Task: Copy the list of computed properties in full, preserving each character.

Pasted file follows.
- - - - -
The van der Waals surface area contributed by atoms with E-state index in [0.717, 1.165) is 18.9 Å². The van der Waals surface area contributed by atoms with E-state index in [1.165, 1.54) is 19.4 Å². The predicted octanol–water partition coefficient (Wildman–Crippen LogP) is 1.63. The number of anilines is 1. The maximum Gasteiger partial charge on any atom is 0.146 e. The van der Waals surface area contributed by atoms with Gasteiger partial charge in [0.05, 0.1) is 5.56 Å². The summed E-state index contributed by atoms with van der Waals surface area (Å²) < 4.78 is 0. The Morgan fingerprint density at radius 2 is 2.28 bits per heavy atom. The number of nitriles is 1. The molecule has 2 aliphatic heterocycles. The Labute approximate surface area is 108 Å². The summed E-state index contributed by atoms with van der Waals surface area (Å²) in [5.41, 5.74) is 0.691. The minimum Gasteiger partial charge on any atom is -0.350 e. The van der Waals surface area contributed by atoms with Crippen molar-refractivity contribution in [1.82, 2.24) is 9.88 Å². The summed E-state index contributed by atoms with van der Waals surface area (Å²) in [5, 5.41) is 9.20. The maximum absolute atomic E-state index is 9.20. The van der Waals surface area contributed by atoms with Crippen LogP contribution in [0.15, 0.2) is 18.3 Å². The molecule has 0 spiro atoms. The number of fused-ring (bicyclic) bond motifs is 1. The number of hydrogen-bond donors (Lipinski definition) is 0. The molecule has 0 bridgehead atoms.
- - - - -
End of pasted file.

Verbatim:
The van der Waals surface area contributed by atoms with E-state index in [0.717, 1.165) is 18.9 Å². The van der Waals surface area contributed by atoms with E-state index in [1.165, 1.54) is 19.4 Å². The predicted octanol–water partition coefficient (Wildman–Crippen LogP) is 1.63. The number of anilines is 1. The maximum Gasteiger partial charge on any atom is 0.146 e. The van der Waals surface area contributed by atoms with Gasteiger partial charge in [0.05, 0.1) is 5.56 Å². The summed E-state index contributed by atoms with van der Waals surface area (Å²) < 4.78 is 0. The Morgan fingerprint density at radius 2 is 2.28 bits per heavy atom. The number of nitriles is 1. The molecule has 2 aliphatic heterocycles. The Labute approximate surface area is 108 Å². The summed E-state index contributed by atoms with van der Waals surface area (Å²) in [5.41, 5.74) is 0.691. The minimum Gasteiger partial charge on any atom is -0.350 e. The van der Waals surface area contributed by atoms with Crippen molar-refractivity contribution in [1.82, 2.24) is 9.88 Å². The summed E-state index contributed by atoms with van der Waals surface area (Å²) in [5, 5.41) is 9.20. The maximum absolute atomic E-state index is 9.20. The van der Waals surface area contributed by atoms with Crippen LogP contribution in [0.15, 0.2) is 18.3 Å². The molecule has 0 spiro atoms. The number of fused-ring (bicyclic) bond motifs is 1. The number of hydrogen-bond donors (Lipinski definition) is 0. The molecule has 0 bridgehead atoms.